MASSEY UNIVERSITY AND AUS REACH AGREEMENT
The Association of University Staff (AUS) and Massey University have agreed that the union's litigation regarding
Massey's repositioning project need not proceed. The case -- to have been heard in the High Court in Wellington next
week -- related to procedural aspects of the project. It has been agreed that the Vice-Chancellor, Professor James
McWha, will seek the support of the University Council for a review of structures and processes for academic
policymaking at all levels within the university. AUS believes that the agreement on the review acknowledges the
importance of collegial decision-making and we will work with the University towards a successful outcome.
Also in Tertiary Update this week:
1. Governance changes coming
2. Loans draining the brains
3. AUS says No to Singapore free trade
4. Lake Taupo University College closer
5. AUS advisor on Employment Authority
6. Sector briefs
GOVERNANCE CHANGES COMING
The government plans to introduce legislation this year clarifying the role of tertiary councils, and allowing greater
government involvement when institutions are in difficulty. The Associate Minister, Steve Maharey told a student forum
at Victoria University that governance and management in the tertiary sector needs to improve if institutions are to
meet the demands of students, society and industry. "National's underfunding of the sector has been a major contributor
to the financial distress many institutions find themselves in. But it is not only underfunding which has caused
institutions' financial problems", he said. Instead of acting as an ambulance at the bottom of the cliff, government
wanted to build fences at the top -- leaving to their own devices institutions that were operating well, but being there
to help those that aren't.
LOANS DRAINING THE BRAINS
University students are hammering home the point that it is the student loans scheme that is sending our bright young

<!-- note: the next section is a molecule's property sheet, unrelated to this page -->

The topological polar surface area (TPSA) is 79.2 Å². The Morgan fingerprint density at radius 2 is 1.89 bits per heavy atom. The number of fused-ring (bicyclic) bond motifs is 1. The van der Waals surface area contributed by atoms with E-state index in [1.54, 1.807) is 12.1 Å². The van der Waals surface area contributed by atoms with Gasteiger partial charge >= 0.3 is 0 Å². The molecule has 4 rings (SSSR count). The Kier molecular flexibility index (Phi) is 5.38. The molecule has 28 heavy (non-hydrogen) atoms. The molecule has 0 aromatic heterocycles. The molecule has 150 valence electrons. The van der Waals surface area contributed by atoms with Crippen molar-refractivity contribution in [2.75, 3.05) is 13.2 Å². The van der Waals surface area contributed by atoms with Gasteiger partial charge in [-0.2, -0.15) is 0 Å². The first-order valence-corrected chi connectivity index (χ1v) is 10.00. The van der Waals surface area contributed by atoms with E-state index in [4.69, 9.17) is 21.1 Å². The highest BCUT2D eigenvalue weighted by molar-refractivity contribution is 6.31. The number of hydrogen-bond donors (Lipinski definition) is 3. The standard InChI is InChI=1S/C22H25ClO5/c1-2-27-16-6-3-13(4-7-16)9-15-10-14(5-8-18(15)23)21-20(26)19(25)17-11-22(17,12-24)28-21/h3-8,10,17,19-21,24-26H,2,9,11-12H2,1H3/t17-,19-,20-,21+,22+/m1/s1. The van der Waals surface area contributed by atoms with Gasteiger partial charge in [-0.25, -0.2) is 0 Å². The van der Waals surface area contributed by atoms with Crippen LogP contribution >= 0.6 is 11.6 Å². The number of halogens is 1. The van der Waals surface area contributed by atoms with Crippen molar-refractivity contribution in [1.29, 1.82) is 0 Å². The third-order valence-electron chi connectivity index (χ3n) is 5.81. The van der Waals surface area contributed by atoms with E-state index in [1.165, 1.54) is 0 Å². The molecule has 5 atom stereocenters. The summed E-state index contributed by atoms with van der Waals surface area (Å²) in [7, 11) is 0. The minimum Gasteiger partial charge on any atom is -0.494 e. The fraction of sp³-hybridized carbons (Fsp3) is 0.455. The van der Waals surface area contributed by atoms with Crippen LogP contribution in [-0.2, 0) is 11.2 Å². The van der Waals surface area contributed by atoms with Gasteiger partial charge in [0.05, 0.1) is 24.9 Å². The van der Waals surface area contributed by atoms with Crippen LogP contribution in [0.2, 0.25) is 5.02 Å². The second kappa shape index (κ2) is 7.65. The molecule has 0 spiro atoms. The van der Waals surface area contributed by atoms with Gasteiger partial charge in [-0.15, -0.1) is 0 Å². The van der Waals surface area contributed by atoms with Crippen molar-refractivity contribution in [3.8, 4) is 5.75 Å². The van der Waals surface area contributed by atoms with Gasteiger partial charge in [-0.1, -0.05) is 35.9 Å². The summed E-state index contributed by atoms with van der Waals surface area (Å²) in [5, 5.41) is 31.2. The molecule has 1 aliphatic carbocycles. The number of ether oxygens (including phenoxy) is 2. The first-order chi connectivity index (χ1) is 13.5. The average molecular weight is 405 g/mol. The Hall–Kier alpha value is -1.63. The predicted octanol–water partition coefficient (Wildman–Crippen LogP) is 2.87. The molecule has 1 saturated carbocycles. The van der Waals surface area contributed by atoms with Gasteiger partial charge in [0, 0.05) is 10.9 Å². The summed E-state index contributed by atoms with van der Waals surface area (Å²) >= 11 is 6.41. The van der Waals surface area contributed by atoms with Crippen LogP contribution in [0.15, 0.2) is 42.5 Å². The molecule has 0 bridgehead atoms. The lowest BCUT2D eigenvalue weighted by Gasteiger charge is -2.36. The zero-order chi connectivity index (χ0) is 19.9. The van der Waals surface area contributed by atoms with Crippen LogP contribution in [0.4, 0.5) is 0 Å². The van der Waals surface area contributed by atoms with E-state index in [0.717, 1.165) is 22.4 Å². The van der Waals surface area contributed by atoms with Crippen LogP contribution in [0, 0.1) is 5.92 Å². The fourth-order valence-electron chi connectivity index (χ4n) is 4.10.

people to greener pastures overseas. The New Zealand University Students' Association (NZUSA) has strongly criticised
the Business Roundtable-funded "Young New Zealanders" advertisements in the national press, saying they ignore the loans
scheme as the key reason for the 'brain drain'. "Students who stay in New Zealand", says NZUSA co-president, Sam
Huggard, "are faced with the prospect of a higher marginal tax rate than other New Zealanders, when their 10 cent in the
dollar student loan repayment is taken into consideration". NZUSA officials will be outlining their case for lower fees
and improved living allowances to stem the emigration flow when Parliament's Education and Science Select Committee this
month begins its inquiry into fees, loans and allowances.
AUS SAYS NO TO SINGAPORE FREE TRADE
The Association of University Staff (AUS) has urged the Select Committee hearing submissions on the proposed free trade
and investment agreement with Singapore NOT to recommend ratification of the deal. Executive Director, Rob Crozier told
the committee the AUS strongly opposed the inclusion of tertiary education as well as research in the trade agreements.
He pointed out that by including research, funding through mechanisms such as the Marsden Fund could be accessed by
Singaporean researchers, with catastrophic effects on New Zealand research. Mr Crozier also doubted the free trade
agreement would mean more Singaporean students studying in New Zealand since Singapore makes it clear that it will not